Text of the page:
A variant is bánh phồng nấm flavoured with nấm hương (shiitake) or nấm rơm (straw mushroom).[15]

Chinese cuisine

In Chinese cuisine, prawn crackers may use food colouring (including shades of white, pale pink, green and blue), and tend to be lighter and non-spicy. However, in China they are easy to find in supermarkets, yet not popular or common in restaurants or when serving food for friends.

Prawn crackers are considered a snack food, but may accompany takeaway Chinese food in Australia, Germany, Belgium, the Netherlands, Spain, the United Kingdom, and Ireland. Shrimp chips are usually served with roasted chicken dishes in Chinese restaurants overseas (such as white cut chicken and crispy fried chicken).[citation needed]

The Netherlands

Assorted types of Kroepoek sold in Indo Toko in Amsterdam, Netherlands

Through their historical colonial ties with Indonesia, the Dutch are familiar with Indonesian foodstuffs including the Indonesian prawn crackers. Assorted types of krupuk (Dutch: kroepoek), deep fried crackers made from starch and flavourings, such as prawn or crab, are available in many Indische, or Indo, (Dutch-Indonesian) shops in the Netherlands, which locally are called toko. Prawn crackers are also available in many of the major supermarkets. Kroepoek is a standard part of the repertoire of "Indische" (a word referring to the former Dutch East Indies, present day Indonesia; not to be confused with the Dutch word Indiaas, meaning "from India") restaurants in the Netherlands. It is also served in Chinese restaurants in Belgium and in the Netherlands.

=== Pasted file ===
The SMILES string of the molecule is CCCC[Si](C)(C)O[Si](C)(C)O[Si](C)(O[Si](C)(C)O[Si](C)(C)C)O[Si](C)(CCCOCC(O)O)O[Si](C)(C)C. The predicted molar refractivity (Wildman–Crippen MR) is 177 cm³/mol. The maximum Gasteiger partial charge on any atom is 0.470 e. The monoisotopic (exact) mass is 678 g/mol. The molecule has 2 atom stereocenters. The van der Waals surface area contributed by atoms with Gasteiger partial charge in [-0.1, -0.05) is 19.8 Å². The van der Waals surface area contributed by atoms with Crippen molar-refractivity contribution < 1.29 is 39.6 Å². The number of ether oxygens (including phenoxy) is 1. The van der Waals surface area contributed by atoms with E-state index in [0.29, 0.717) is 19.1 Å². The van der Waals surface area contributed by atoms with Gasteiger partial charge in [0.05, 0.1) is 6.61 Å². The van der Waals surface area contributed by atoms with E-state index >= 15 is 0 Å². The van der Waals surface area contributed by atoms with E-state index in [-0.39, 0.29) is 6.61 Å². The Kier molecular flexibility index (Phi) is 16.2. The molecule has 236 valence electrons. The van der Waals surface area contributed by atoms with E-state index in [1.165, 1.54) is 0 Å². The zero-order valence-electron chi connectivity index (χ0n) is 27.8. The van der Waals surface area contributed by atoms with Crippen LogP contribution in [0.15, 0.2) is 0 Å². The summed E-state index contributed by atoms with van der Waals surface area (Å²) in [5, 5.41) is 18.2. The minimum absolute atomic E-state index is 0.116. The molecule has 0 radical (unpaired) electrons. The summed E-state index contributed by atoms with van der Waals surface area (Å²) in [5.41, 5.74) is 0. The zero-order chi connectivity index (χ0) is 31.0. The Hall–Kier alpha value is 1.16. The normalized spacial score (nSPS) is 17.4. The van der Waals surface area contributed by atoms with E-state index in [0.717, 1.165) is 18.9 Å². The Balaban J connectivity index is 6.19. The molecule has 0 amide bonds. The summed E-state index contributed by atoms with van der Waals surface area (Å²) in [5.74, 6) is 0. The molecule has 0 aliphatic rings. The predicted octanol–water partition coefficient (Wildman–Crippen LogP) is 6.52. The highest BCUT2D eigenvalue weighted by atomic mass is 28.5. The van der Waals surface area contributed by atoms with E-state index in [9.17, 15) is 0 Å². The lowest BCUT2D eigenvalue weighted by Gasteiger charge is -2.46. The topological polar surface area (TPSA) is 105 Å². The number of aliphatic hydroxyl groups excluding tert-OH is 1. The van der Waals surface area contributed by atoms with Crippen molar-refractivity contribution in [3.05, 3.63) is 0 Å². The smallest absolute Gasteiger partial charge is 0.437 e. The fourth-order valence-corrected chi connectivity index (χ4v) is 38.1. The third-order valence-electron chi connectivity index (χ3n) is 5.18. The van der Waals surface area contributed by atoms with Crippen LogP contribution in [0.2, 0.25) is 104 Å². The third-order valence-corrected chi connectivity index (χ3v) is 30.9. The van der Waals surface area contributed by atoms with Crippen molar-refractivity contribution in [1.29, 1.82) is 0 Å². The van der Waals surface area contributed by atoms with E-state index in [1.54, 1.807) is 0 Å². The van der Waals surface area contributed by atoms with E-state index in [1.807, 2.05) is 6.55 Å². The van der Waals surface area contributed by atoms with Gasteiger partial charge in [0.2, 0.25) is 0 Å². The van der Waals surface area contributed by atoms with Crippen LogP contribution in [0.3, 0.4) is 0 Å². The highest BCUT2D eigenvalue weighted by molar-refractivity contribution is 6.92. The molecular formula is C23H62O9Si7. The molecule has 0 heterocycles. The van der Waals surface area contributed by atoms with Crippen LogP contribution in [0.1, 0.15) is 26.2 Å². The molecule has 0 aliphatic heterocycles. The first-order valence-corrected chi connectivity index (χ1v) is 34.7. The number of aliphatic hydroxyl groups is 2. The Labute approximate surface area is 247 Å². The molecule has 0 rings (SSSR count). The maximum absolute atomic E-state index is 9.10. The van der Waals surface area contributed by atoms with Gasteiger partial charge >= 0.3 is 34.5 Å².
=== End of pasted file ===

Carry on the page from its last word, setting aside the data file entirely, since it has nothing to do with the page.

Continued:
See also


  1. ^ a b c d e Wirayudha, Randy (31 August 2017). "Kriuk Sejarah Kerupuk". Historia - Majalah Sejarah Populer Pertama di Indonesia (in Indonesian). Retrieved 11 October 2020.